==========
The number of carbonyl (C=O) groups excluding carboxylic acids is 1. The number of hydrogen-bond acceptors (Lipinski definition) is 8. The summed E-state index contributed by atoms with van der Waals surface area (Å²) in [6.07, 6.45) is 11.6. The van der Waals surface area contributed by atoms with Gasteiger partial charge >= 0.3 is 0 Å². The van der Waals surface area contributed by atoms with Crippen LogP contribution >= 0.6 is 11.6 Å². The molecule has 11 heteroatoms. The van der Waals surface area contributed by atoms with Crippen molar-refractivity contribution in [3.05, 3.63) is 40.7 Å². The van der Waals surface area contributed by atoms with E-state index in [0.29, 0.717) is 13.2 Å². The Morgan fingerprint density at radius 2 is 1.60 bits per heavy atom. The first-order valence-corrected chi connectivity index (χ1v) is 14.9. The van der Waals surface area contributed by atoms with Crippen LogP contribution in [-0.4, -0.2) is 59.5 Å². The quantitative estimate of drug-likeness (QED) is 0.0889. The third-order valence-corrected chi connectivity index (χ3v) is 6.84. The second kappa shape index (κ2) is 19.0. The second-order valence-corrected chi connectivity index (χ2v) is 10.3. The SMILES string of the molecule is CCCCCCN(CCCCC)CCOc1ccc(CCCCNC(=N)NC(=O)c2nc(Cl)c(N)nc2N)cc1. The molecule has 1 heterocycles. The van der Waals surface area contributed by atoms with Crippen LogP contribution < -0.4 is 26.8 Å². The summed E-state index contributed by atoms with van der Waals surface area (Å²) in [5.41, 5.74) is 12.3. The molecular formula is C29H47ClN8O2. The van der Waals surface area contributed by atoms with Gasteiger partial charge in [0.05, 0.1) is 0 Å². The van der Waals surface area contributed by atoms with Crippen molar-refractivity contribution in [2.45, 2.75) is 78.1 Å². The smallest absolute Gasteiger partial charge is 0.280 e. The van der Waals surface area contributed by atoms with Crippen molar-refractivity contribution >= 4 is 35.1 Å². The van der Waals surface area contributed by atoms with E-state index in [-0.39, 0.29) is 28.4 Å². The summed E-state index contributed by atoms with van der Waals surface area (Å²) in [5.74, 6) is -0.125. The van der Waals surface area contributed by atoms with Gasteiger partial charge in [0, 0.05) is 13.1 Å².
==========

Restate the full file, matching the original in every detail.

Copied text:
The number of carbonyl (C=O) groups excluding carboxylic acids is 1. The number of hydrogen-bond acceptors (Lipinski definition) is 8. The summed E-state index contributed by atoms with van der Waals surface area (Å²) in [6.07, 6.45) is 11.6. The van der Waals surface area contributed by atoms with Gasteiger partial charge >= 0.3 is 0 Å². The van der Waals surface area contributed by atoms with Crippen LogP contribution >= 0.6 is 11.6 Å². The molecule has 11 heteroatoms. The van der Waals surface area contributed by atoms with Crippen molar-refractivity contribution in [3.05, 3.63) is 40.7 Å². The van der Waals surface area contributed by atoms with E-state index in [0.29, 0.717) is 13.2 Å². The Morgan fingerprint density at radius 2 is 1.60 bits per heavy atom. The first-order valence-corrected chi connectivity index (χ1v) is 14.9. The van der Waals surface area contributed by atoms with Crippen LogP contribution in [-0.4, -0.2) is 59.5 Å². The quantitative estimate of drug-likeness (QED) is 0.0889. The third-order valence-corrected chi connectivity index (χ3v) is 6.84. The second kappa shape index (κ2) is 19.0. The second-order valence-corrected chi connectivity index (χ2v) is 10.3. The SMILES string of the molecule is CCCCCCN(CCCCC)CCOc1ccc(CCCCNC(=N)NC(=O)c2nc(Cl)c(N)nc2N)cc1. The molecule has 1 heterocycles. The van der Waals surface area contributed by atoms with Crippen LogP contribution < -0.4 is 26.8 Å². The summed E-state index contributed by atoms with van der Waals surface area (Å²) in [5.41, 5.74) is 12.3. The molecular formula is C29H47ClN8O2. The van der Waals surface area contributed by atoms with Gasteiger partial charge in [0.05, 0.1) is 0 Å². The van der Waals surface area contributed by atoms with Crippen molar-refractivity contribution in [2.45, 2.75) is 78.1 Å². The smallest absolute Gasteiger partial charge is 0.280 e. The van der Waals surface area contributed by atoms with Crippen molar-refractivity contribution >= 4 is 35.1 Å². The van der Waals surface area contributed by atoms with E-state index in [-0.39, 0.29) is 28.4 Å². The summed E-state index contributed by atoms with van der Waals surface area (Å²) in [5.74, 6) is -0.125. The van der Waals surface area contributed by atoms with Gasteiger partial charge in [0, 0.05) is 13.1 Å².